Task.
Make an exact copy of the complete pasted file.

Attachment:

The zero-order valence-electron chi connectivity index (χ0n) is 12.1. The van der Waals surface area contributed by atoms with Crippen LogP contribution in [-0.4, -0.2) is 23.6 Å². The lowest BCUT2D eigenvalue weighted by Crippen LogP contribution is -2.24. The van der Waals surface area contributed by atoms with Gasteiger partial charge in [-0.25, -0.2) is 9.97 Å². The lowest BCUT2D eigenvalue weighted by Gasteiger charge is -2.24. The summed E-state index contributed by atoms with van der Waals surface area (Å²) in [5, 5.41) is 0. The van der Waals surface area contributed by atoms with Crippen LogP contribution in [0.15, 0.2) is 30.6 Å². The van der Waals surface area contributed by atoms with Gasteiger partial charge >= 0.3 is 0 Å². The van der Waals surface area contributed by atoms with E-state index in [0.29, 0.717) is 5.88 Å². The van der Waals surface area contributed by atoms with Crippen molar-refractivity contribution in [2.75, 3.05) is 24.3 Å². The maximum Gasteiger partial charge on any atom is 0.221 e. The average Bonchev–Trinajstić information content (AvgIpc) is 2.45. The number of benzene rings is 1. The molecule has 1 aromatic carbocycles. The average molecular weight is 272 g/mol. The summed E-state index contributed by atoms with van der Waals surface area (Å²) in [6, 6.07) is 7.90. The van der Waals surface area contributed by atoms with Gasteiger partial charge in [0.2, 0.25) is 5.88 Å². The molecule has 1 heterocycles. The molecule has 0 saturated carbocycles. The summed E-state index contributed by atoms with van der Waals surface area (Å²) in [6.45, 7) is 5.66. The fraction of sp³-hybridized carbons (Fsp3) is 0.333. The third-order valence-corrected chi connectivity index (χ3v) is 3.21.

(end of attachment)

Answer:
The zero-order valence-electron chi connectivity index (χ0n) is 12.1. The van der Waals surface area contributed by atoms with Crippen LogP contribution in [-0.4, -0.2) is 23.6 Å². The lowest BCUT2D eigenvalue weighted by Crippen LogP contribution is -2.24. The van der Waals surface area contributed by atoms with Gasteiger partial charge in [-0.25, -0.2) is 9.97 Å². The lowest BCUT2D eigenvalue weighted by Gasteiger charge is -2.24. The summed E-state index contributed by atoms with van der Waals surface area (Å²) in [5, 5.41) is 0. The van der Waals surface area contributed by atoms with Crippen LogP contribution in [0.15, 0.2) is 30.6 Å². The van der Waals surface area contributed by atoms with Gasteiger partial charge >= 0.3 is 0 Å². The van der Waals surface area contributed by atoms with E-state index in [0.29, 0.717) is 5.88 Å². The van der Waals surface area contributed by atoms with Crippen molar-refractivity contribution in [2.75, 3.05) is 24.3 Å². The maximum Gasteiger partial charge on any atom is 0.221 e. The average Bonchev–Trinajstić information content (AvgIpc) is 2.45. The number of benzene rings is 1. The molecule has 1 aromatic carbocycles. The average molecular weight is 272 g/mol. The summed E-state index contributed by atoms with van der Waals surface area (Å²) in [6, 6.07) is 7.90. The van der Waals surface area contributed by atoms with Gasteiger partial charge in [0.2, 0.25) is 5.88 Å². The molecule has 1 heterocycles. The molecule has 0 saturated carbocycles. The summed E-state index contributed by atoms with van der Waals surface area (Å²) in [6.45, 7) is 5.66. The fraction of sp³-hybridized carbons (Fsp3) is 0.333. The third-order valence-corrected chi connectivity index (χ3v) is 3.21.